tom_hardy_web.jpgWhat do you get when you mix a lot of male aggression, a loving marriage and a broken family trying to mend itself?  A pretty good movie that speaks to men and women, the young and the old.

In Warrior, two brothers compete in the Super Bowl of mixed martial arts called Sparta.  Be not deceived.  This tidy little tagline may seem to be just another run-of-the-mill fighting film but it’s the heart, the acting and the overall feel of the film that really define it.

Tommy (Tom Hardy) is a Marine and war hero who has come home to his estranged, now sober, father, Paddy (Nick Nolte).  Tommy has a deep- rooted hatred for the drunkard of a father he knew before he and his mother left to move across the country.  He is a brooding man with a chip on his shoulder the size of Pennsylvania, where most of the film is set.

Brendan (Joel Edgerton), Tommy’s elder brother, has a more heart-wrenching storyline.  Completely estranged from his father, Brendan and his wife Tess (Jennifer Morrison) are working four jobs between them to make ends meet.  They are upside down on their mortgage after re-financing their nice suburban house to pay their daughter’s medical bills. 

Screenwriters Gavin O’Connor, who also directed and produced the film, Anthony Tambakis and Cliff Dorman have created a tight story with meaty characters.  They never deviate from the story and give in to Hollywood fluff, like the token, sexy love interest for Tommy or the steamy sex scene or two.

Tommy and Brendan’s stories and their relationship as brothers take center-stage and stay that way.  The relational dynamics between them and their father is a sub-plot all its own.  How do you forgive your now sober father after he ruined your childhood with his then drunken ways? 

Paddy, a recovering alcoholic who listens to religious tapes on his Walkman and in his car, is trying desperately to build a relationship with his sons.  But neither of them is willing to forgive or forget.  And that’s when O’Connor and company tug at the viewer’s heartstrings and show the hand of God, without shoving it down your throat.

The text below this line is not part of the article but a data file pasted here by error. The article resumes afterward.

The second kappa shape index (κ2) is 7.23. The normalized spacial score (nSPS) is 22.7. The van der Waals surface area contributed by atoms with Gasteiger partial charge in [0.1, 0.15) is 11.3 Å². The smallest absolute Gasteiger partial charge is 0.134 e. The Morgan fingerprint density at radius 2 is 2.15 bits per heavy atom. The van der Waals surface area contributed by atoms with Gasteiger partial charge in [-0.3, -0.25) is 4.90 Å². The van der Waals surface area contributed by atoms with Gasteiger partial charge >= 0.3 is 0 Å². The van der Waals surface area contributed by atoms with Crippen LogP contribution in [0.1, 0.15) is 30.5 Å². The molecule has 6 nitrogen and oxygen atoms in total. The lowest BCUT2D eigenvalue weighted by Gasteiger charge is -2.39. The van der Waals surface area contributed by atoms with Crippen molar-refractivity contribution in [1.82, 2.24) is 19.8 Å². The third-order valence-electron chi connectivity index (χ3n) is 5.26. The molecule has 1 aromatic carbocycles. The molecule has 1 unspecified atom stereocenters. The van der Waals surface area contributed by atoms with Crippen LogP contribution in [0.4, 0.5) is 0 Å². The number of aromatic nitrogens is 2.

It appears that God is with Tommy, Paddy, Brendan and Tess from the beginning of the film, when Tommy appears on Paddy’s doorstep. You could say God has a way of letting bad things happen so that some good can come out of it.  But it’s hard to explain these things in a short review.  You will have to see the film for yourself.  I’ll just say this: Everything happens for a reason and you know when it’s a blessing in disguise when things work out better then you could have hoped.

That apart, there is stellar acting in Warrior.  Hardy’s performance as the brooding Tommy is can’t miss.  He can take a dramatic scene and inject some humor into it in a way that only he can do.  He did the same with his sexy, sarcastic Eames in Inception.  If I may be so bold, Hardy is at his sexiest as the well-sculpted, menacing, angry Tommy.  He’s also a fierce actor.

Edgerton, a veritable unknown, makes the underdog Brendan someone to root for.  Even though Tommy is ultra-sexy, Brendan’s underdog story makes me root for him more.  And I would be remiss if I didn’t mention Nolte’s stellar performance.  He is Paddy — mind, body, and spirit.

Despite its name suggesting that it would be yet another action film, Warrior is the type of movie that you can’t watch and sit still.  It will make you laugh, cry, scream and holler, as if you were watching your favorite sport. 

It will also make you want to hug every member of your family, including that annoying sibling that you can’t live with.  It’s just that kind of Oscar-worthy film that speaks to everyone.  I’m hoping the Academy will take my little hint on that one.

Kimberly Grant may be reached at and

Photo: Photo by Chuck Zlotnick

Actor Tom Hardy stars as Tommy Conlon in ‘Warrior.’